As a former cast member, I have been lucky enough to experience 365 days of Disney Parks magic. That’s right, I have been on Walt Disney property for every major holiday or travel time, and I’m going to tell you something that you may not hear from any other Disney lover.
I hate being in the parks during peak season.
Don’t get me wrong, there is nothing quite like seeing the parks dressed up for Christmas, or trick-or-treating in the Magic Kingdom. All of the guide books, travel specials, and Facebook photos from your co-worker’s recent trip to the parks will have you believing that you should be spending your holidays, summers, and spring breaks with Mickey Mouse. But there are really important, annoying side effects to Disney peak season travel that your co-worker didn’t photograph, and they could change how you plan your next Disney trip.
Don’t Even Get Me Started on the Crowds
Disney's Hollywood Studios New Year's Eve
Holy Mother of Bambi, these parks get crowded during peak season. So crowded, in fact, that some parks will even shut down by as early as 11am because there is no possible way they can fit everyone (I’m looking at you, Magic Kingdom). Sure, not being allowed into the park because it is full to capacity sucks, but think about how much more it sucks being in the parks during this time, or any other super crowded time. You can hardly walk through the streets because they are full of poorly parked strollers, families taking selfies in the middle of walkways, and hoards of people just milling about. Don’t even think about walking into a store to avoid the crowds, because all of the people that can’t fit into the streets are bumping into things in the stores.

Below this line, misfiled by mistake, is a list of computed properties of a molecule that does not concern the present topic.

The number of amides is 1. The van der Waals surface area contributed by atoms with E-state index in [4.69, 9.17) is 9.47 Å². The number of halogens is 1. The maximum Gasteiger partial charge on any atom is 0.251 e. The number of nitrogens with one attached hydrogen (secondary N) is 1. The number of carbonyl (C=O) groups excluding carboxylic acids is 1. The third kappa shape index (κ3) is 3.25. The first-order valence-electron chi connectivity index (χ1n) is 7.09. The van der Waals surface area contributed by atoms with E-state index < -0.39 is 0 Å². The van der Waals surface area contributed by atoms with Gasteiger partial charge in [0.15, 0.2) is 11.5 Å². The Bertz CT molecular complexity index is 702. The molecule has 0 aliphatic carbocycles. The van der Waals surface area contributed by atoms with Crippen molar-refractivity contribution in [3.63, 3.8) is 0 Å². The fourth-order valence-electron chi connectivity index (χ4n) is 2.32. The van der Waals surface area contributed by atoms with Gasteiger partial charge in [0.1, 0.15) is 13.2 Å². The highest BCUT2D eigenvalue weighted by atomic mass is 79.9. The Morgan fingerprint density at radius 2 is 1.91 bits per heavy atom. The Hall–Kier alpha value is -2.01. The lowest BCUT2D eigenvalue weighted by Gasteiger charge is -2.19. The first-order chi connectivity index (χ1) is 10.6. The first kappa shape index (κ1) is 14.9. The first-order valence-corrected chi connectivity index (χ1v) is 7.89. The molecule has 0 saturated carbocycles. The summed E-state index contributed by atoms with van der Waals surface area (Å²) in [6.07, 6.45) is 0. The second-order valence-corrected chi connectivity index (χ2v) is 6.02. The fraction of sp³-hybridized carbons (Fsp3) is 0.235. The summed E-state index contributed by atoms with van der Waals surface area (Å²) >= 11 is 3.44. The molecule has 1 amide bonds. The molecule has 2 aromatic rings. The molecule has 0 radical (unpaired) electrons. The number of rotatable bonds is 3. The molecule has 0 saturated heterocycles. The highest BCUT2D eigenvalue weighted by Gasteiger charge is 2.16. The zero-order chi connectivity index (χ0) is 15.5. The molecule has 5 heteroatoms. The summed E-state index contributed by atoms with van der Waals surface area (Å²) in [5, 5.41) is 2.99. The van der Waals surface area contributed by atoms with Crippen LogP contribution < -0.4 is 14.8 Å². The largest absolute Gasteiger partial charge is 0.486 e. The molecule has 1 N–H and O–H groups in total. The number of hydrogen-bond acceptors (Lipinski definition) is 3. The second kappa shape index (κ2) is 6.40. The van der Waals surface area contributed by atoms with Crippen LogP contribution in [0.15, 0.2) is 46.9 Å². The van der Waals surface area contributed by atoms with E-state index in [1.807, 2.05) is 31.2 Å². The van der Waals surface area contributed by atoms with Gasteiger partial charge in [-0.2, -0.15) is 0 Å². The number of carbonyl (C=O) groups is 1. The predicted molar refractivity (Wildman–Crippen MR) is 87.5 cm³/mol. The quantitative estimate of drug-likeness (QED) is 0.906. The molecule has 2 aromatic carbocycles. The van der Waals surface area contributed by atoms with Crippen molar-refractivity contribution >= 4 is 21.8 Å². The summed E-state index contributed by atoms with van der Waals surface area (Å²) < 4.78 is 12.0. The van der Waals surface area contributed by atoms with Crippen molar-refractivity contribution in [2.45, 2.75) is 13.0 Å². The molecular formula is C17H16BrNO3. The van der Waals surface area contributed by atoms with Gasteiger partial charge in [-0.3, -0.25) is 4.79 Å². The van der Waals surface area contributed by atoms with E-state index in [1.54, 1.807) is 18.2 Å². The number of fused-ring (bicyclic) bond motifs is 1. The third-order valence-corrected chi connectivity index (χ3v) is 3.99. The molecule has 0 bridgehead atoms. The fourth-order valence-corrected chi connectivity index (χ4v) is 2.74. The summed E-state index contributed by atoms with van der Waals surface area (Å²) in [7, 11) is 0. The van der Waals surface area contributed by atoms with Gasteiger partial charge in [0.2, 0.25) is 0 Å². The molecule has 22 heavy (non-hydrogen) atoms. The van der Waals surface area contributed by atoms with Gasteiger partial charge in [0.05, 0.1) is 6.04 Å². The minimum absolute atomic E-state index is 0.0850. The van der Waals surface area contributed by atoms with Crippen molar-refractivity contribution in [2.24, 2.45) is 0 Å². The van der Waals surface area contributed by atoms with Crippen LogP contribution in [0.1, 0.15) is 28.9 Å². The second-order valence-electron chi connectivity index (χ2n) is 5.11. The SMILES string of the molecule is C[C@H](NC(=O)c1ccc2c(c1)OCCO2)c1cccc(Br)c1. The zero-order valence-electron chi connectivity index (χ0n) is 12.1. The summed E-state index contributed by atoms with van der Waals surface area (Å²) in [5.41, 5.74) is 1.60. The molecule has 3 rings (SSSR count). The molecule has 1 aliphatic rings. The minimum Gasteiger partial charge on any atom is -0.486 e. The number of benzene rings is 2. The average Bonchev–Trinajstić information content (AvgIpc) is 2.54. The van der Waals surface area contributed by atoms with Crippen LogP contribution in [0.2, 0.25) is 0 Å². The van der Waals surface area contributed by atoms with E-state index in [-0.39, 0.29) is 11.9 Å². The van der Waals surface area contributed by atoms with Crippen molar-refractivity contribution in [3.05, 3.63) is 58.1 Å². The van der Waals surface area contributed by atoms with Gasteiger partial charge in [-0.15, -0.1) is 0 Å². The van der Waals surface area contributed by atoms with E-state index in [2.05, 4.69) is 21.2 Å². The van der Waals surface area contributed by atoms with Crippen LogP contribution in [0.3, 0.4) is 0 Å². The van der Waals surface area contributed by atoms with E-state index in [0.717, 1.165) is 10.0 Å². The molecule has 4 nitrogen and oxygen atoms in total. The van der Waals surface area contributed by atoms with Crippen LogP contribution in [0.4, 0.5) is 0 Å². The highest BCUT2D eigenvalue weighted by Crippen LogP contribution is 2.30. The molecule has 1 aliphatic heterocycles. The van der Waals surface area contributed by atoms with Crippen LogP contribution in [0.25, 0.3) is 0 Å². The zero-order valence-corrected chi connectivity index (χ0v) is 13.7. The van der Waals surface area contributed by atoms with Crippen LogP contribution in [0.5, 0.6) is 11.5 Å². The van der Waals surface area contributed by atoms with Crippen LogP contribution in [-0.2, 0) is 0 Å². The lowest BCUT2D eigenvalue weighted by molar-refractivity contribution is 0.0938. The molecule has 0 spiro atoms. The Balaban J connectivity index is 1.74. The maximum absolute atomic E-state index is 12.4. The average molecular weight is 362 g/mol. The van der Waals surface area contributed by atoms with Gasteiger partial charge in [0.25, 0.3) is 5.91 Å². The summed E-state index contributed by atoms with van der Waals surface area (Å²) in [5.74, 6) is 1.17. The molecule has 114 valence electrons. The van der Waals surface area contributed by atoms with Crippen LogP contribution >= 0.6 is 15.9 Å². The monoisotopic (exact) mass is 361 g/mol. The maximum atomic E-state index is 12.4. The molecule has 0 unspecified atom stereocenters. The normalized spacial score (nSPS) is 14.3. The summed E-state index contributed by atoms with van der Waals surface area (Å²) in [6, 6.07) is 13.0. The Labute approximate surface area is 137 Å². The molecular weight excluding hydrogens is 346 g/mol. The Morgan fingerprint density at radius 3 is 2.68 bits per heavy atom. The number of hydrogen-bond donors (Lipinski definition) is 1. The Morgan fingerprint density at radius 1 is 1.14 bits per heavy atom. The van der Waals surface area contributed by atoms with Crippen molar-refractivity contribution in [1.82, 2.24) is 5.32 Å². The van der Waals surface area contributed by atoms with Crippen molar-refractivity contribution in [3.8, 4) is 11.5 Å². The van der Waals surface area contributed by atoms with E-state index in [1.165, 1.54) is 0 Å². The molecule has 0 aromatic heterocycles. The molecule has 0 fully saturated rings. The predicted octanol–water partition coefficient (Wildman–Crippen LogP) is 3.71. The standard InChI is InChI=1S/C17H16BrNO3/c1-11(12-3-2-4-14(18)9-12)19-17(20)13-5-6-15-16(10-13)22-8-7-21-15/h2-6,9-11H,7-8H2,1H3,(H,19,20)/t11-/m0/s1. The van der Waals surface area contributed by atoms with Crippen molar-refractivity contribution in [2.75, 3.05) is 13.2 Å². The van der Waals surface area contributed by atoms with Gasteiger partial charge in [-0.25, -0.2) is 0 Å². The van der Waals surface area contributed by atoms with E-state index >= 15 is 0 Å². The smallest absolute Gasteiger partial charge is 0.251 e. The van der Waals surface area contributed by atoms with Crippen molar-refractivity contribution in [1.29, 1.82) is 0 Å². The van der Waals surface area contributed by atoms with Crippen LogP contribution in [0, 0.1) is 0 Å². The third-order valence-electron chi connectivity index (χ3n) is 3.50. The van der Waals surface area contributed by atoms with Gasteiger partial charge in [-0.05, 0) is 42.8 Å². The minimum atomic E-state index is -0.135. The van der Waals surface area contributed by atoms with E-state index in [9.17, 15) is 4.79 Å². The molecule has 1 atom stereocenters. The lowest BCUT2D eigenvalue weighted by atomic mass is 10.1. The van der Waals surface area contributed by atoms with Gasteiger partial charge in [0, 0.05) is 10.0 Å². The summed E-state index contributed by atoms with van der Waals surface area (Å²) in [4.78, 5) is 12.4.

Okay, so the streets are packed and you can’t even breathe in the stores. Why not head to a restaurant? Don’t get your hopes up, because all reservations will likely be full at the sit down restaurants, and wait times will be longer than you’re willing to wait. Quick service won’t be any better, so don’t bother waiting on those lines unless you don’t feel like eating until an hour from now. This leaves attractions, which will have ungodly wait times that are sure to make you shudder in horror (I still have nightmares about this).